Evolution of HIV-1 genotype in plasma RNA and peripheral blood mononuclear cells proviral DNA after interruption and resumption of antiretroviral therapy

Arkaitz Imaz, Montserrat Olmo, Maria Peñaranda, Félix Gutiérrez, Joan Romeu, Maria Larrousse, Pere Domingo, José A. Oteo, Jordi Niubó, Jordi Curto, Concepción Vilallonga, Mar Masiá, José López-Aldeguer, José A. Iribarren, Daniel Podzamczer

Research output: Contribution to journalArticlepeer-review

7 Scopus citations

Abstract

Background: Structured antiretroviral therapy interruption (TI) is discouraged because of poorer AIDS and non-AIDS-related outcomes, but is often inevitable in clinical practice. Certain strategies could reduce the emergence of resistance mutations related to TI. Methods: A total of 106 HIV-1-infected patients on stable HAART with undetectable plasma viral load were randomized to therapy continuation (n=50) or CD4 + T-cellguided TI (n=56). Staggered interruption involved stopping non-nucleoside reverse transcriptase inhibitors (NNRTIs) 7 days before the nucleoside backbone. Genotypic resistance testing (GRT) was performed on proviral DNA from peripheral blood mononuclear cells (PBMCs) at baseline and before each TI, and on plasma RNA after each TI. Results: At baseline, GRT on PBMCs detected mutations in nine patients and only two major mutations were identified. GRT on plasma samples performed after TIs showed nucleoside reverse transcriptase inhibitors (NRTI), NNRTI and protease inhibitor major resistance associated mutations in 10/56, 3/46 and 1/8 patients receiving these drugs, respectively. Only in two patients had the same mutations been observed in GRT on PBMCs at baseline. Three patients presented virological failure after resumption of therapy, all receiving NNRTIs. In one of them, resistance mutations detected at failure had been also observed previously in GRT on plasma after TI. Conclusions: Staggered interruption of NNRTIs 7 days before the nucleoside backbone does not avoid resistance emergence completely, but does not necessarily lead to virological failure after treatment resumption. Plasma HIV-1 RNA genotype after the interruption and the patient's treatment history seem to be more useful than baseline proviral DNA genotype to assess the risk of virological failure after restarting therapy.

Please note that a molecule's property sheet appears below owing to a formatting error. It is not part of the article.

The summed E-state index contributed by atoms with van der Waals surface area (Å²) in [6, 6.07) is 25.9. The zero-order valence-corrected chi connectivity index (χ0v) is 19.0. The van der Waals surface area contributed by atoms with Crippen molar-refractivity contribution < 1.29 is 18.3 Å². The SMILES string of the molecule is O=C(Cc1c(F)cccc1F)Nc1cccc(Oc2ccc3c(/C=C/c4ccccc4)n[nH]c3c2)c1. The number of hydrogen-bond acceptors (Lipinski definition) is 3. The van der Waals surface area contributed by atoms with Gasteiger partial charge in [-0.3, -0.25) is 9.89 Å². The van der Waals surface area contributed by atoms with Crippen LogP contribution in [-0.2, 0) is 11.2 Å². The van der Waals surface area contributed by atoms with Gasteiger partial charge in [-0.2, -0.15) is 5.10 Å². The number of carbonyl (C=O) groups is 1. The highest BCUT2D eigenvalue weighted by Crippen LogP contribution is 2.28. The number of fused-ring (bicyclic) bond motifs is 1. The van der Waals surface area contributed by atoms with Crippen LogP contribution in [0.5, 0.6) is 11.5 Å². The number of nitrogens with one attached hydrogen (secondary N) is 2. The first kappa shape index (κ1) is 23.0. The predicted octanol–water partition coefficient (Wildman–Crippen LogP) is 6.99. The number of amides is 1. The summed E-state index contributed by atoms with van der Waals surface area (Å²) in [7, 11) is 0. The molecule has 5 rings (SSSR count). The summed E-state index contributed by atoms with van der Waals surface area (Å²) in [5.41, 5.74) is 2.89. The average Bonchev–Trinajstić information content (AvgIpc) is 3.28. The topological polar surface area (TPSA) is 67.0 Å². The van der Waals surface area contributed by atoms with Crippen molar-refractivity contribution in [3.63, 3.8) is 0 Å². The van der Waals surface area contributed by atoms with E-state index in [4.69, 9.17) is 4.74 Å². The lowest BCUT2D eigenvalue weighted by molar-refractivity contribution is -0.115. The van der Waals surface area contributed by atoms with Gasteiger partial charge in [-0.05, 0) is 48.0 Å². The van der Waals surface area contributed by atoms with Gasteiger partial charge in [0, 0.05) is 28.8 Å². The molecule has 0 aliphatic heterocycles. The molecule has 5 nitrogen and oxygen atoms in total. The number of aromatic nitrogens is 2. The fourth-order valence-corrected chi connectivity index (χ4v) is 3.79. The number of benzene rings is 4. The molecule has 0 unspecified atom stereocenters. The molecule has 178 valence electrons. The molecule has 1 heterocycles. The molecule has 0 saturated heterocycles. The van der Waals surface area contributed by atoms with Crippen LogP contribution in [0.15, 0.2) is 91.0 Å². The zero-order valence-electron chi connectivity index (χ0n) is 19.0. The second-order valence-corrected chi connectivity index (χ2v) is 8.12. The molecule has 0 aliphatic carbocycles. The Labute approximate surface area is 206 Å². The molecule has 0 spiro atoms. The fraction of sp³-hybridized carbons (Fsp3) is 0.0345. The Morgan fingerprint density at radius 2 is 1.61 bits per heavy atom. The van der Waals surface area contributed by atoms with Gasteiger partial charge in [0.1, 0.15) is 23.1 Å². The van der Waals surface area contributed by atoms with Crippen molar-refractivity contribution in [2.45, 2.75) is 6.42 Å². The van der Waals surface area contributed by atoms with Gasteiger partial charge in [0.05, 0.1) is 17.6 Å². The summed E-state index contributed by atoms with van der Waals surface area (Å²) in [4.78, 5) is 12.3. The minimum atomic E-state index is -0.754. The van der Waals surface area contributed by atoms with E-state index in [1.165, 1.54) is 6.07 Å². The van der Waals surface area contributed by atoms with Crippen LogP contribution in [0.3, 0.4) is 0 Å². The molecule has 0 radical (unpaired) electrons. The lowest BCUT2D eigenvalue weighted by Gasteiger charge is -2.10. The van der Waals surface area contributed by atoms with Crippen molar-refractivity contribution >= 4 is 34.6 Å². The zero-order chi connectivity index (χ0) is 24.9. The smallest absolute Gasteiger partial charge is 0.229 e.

Original languageEnglish
Pages (from-to)577-583
Number of pages7
JournalAntiviral Therapy
Volume17
Issue number3
DOIs
StatePublished - 2012
Externally publishedYes

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